HOME SCHOOL BOOK REVIEW
Book: Capital Days: Michael Shiner’s Journal and the Growth of Our Nation’s Capital
Author: Tonya Bolden
Publisher: Harry N. Abrams, 2015
Related website: http://www.abramsbooks.com (publisher)
Language level: 1
(1=nothing objectionable; 2=common euphemisms and/or childish slang terms; 3=some cursing or profanity; 4=a lot of cursing or profanity; 5=obscenity and/or vulgarity)
Recommended reading level: Ages 10 – 14
Rating: ***** 5 stars (EXCELLENT)
Reviewed by Wayne S. Walker
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Bolden, Tonya. Capital Days: Michael Shiner’s Journal and the Growth of Our Nation’s Capital (published in 2015 by Abrams Books for Young Readers, an imprint of Abrams, 115 W. 18th St., New York City, NY 10011). Michael Shiner (c. 1804/1805-1880) was an African-American male born into slavery in Maryland. His original owner was William Pumphrey Jr. of Piscataway, MD, but he was sold to Thomas Howard Sr., chief clerk of the U. S. Navy Yard in Washington, DC, where Michael was put to work in the Ordinary. After obtaining his freedom following Howard’s death, he continued working in the Navy Yard for a time before becoming involved in other jobs in the nation’s capital. He had learned to read and write and kept a diary or journal in an old shop book that included his observations on the British sacking of Washington, DC, during the War of 1812, the “Year Without a Summer” of 1816, the rebuilding of the Capitol and the White House, the raising of the Washington Monument, the Civil War, and the end of slavery, among other things.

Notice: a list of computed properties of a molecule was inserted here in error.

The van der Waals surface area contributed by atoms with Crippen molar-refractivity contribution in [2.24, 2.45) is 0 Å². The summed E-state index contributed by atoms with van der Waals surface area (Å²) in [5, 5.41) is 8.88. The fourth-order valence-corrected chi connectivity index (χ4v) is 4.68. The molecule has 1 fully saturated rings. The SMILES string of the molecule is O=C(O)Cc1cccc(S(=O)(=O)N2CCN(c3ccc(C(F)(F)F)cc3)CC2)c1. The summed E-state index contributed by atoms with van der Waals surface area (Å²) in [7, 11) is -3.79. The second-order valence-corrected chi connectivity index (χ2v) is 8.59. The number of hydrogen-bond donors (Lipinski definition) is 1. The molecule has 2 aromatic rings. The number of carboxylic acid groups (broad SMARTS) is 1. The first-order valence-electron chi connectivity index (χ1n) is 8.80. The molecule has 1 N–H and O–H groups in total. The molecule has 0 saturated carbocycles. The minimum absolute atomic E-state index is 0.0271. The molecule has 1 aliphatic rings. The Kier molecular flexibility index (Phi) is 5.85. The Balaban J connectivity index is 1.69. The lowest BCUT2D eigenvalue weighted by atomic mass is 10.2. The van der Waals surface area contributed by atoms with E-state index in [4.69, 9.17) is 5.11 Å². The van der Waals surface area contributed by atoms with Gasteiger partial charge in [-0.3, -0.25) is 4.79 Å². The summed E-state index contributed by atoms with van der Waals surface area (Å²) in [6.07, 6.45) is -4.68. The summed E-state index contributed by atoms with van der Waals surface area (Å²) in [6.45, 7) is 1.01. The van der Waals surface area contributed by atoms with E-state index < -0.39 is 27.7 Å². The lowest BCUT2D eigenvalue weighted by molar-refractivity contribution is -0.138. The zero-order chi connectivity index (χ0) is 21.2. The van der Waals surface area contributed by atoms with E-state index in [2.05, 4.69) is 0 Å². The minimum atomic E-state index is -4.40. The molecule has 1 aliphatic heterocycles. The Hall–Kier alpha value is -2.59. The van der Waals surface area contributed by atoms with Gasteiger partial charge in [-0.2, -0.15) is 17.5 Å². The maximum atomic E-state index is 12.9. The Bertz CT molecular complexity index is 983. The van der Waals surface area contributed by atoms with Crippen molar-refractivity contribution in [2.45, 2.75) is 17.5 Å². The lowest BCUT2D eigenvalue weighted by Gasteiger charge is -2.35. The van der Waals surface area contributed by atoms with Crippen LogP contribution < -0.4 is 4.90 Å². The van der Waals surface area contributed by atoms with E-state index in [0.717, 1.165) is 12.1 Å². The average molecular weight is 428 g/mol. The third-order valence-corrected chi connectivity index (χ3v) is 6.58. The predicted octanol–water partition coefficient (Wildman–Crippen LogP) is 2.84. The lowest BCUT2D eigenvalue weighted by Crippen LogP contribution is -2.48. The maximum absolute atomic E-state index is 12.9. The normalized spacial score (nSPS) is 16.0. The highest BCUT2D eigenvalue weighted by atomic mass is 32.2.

However, Capital Days is not just a biography of Michael Shiner. Author Tonya Bolden, who has won several awards including the Coretta Scott King Honor Award for Maritcha, uses Shiner’s life and writings as a backdrop to chronicle a period of immense change in our country and its capital. The book includes excerpts from Shiner’s diary and other primary sources, and is liberally illustrated with paintings, photographs, drawings, and other archival images. Each of the four chapters has a timeline. An author’s note in the back contains further information and is followed by a glossary. Finally, there is an index to make the volume useful for reference purposes. It is interesting that in his early life, Shiner often got “spirited” at a tavern and was evidently quite a drinker, but later in his life he gave up drinking. Capital Days is a fascinating look for young adults into a very important period of our nation’s history.